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Selfishly Speaking



We think we want only employees who will put aside everything to achieve goals on behalf of the team and those who will inspire greater performance from the rest of the team. And we do want all of those qualities, but we’re looking for love in all the wrong places (with apologies to country singer Johnny Lee).

As organization leaders, we seem to think we need to find the truly selfless employee, forgetting that such a person doesn’t really exist. Yet if we look instead for selfish employees, we might be able to find today’s valuable team members and tomorrow’s leadership. How’s that?

A common misperception suggests a selfish person makes for an unmanageable employee. After all, selfish individuals are only in it for themselves. Won’t this individual destroy the team dynamic that administrators in K-12 education strive to create within their school districts?

Rather, we seek the “all for one and one for all” mentality. We truly want the “rah-rah, go team” imbued throughout our organization. We love to repeat the mantra that “there’s no I in team.”

Motivating Drivers
What we overlook is that while there may not be an I in team, there is a “me.” Organizations that don’t pay positive attention to the me-oriented employees do so at their own peril. They miss the opportunity to gain highly self-motivated team members whose work results will significantly benefit the group. The selfish employee actually can be the hardest-working member of the team.

At the same time, we need to distinguish between the selfish employee and the obstinate employee. Selfish employees are seeking satisfaction of their personal drivers, willing to accomplish what’s needed and even go beyond in their personal driver satisfaction efforts. Selfish employees, rather than being obstinate or insubordinate, are focused on attaining personal goals. By providing the path to this satisfaction, an employer can harness this selfish motivation for the greater good of the organization.

Of course, senior management and team leaders must be truly motivated, as well. This is especially true in our school systems. Education leaders today have more tools, more technology and more pressure to produce tomorrow’s educated workforce and citizens. But it remains a people proposition. Motivating a team necessarily means motivated leaders. If the leaders are motivated, it is much easier to motivate the team, and vice versa.

An education organization is also a community. The community relies on a diverse array of input from its members and the able direction of its leaders. As a leader in this community, one of your primary tasks is building a motivated team. This is not a static task, but a continuing activity with endless iterations. Without constant attention and nurturing, today’s motivated team can easily be tomorrow’s disillusioned crew.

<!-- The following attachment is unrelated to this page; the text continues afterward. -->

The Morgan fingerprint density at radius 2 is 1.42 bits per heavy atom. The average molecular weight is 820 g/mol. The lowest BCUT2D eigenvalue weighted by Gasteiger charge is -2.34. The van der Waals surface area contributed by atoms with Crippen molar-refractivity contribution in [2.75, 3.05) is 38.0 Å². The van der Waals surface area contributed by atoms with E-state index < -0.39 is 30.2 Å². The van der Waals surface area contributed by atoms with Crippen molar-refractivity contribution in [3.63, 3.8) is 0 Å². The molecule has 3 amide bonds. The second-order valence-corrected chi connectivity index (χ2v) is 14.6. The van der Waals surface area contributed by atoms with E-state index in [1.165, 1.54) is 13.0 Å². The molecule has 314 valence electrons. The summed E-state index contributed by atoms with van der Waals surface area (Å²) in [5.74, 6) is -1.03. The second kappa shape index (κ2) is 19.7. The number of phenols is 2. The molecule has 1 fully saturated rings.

However, motivation doesn’t exist in a vacuum, nor is it isolated or coincidental. The progressive organization leader understands that motivation is created and harnessed through careful delivery of personal drivers — in other words, being able to deliver on each team member’s personal return on investment.

A grand bargain must be made with all team members. In exchange for their active personal investment, manifested by cooperation, participation and contribution, you will provide to them a personal return. The key is to understand the nature of those personal returns.

For some it may be public recognition, enhanced status within the school, promotion opportunities, or even just an easier or more efficient way to accomplish everyday tasks. There may be more than one return for an individual, and there may be other forms of returns. Either way, it behooves the attentive and progressive team leader to deliver.

Common Mistake
While employers give significant credence to the team-oriented worker, they frequently overlook the value of the selfish employee. This is a common mistake. While team-oriented employees ostensibly operate for the greater good, they ignore their own personal drivers. It is likely their motivation levels will drop off.

Selfish employees are motivated by their own personal drivers. Satisfy those drivers and deliver on the personal return on investment. That employee will continue to deliver with a high level of self-motivation.

Moe Glenner is the founder and president of PURELogistics in South Bend, Ind. E-mail: moe@moeglenner.com. He is the author of Selfish Altruism: Managing & Executing Successful Change Initiatives. 


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